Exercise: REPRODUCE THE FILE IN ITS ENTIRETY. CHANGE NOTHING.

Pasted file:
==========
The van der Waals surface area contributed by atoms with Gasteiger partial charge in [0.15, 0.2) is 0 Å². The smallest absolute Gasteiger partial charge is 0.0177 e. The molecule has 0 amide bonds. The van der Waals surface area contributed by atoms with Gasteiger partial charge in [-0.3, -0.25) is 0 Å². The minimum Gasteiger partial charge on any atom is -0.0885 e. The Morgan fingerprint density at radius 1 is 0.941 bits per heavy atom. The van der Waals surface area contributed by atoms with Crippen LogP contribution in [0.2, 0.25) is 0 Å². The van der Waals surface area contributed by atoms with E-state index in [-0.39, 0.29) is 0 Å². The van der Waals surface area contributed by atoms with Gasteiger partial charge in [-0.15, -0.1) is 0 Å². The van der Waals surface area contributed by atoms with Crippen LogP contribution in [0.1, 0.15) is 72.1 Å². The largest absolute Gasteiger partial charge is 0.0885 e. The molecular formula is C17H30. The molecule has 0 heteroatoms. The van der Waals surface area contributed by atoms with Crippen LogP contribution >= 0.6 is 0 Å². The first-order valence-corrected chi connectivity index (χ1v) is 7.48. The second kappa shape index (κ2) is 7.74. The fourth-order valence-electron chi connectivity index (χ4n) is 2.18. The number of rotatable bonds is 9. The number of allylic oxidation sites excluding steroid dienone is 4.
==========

The van der Waals surface area contributed by atoms with Gasteiger partial charge in [0.15, 0.2) is 0 Å². The smallest absolute Gasteiger partial charge is 0.0177 e. The molecule has 0 amide bonds. The van der Waals surface area contributed by atoms with Gasteiger partial charge in [-0.3, -0.25) is 0 Å². The minimum Gasteiger partial charge on any atom is -0.0885 e. The Morgan fingerprint density at radius 1 is 0.941 bits per heavy atom. The van der Waals surface area contributed by atoms with Crippen LogP contribution in [0.2, 0.25) is 0 Å². The van der Waals surface area contributed by atoms with E-state index in [-0.39, 0.29) is 0 Å². The van der Waals surface area contributed by atoms with Gasteiger partial charge in [-0.15, -0.1) is 0 Å². The van der Waals surface area contributed by atoms with Crippen LogP contribution in [0.1, 0.15) is 72.1 Å². The largest absolute Gasteiger partial charge is 0.0885 e. The molecular formula is C17H30. The molecule has 0 heteroatoms. The van der Waals surface area contributed by atoms with Crippen LogP contribution >= 0.6 is 0 Å². The first-order valence-corrected chi connectivity index (χ1v) is 7.48. The second kappa shape index (κ2) is 7.74. The fourth-order valence-electron chi connectivity index (χ4n) is 2.18. The number of rotatable bonds is 9. The number of allylic oxidation sites excluding steroid dienone is 4.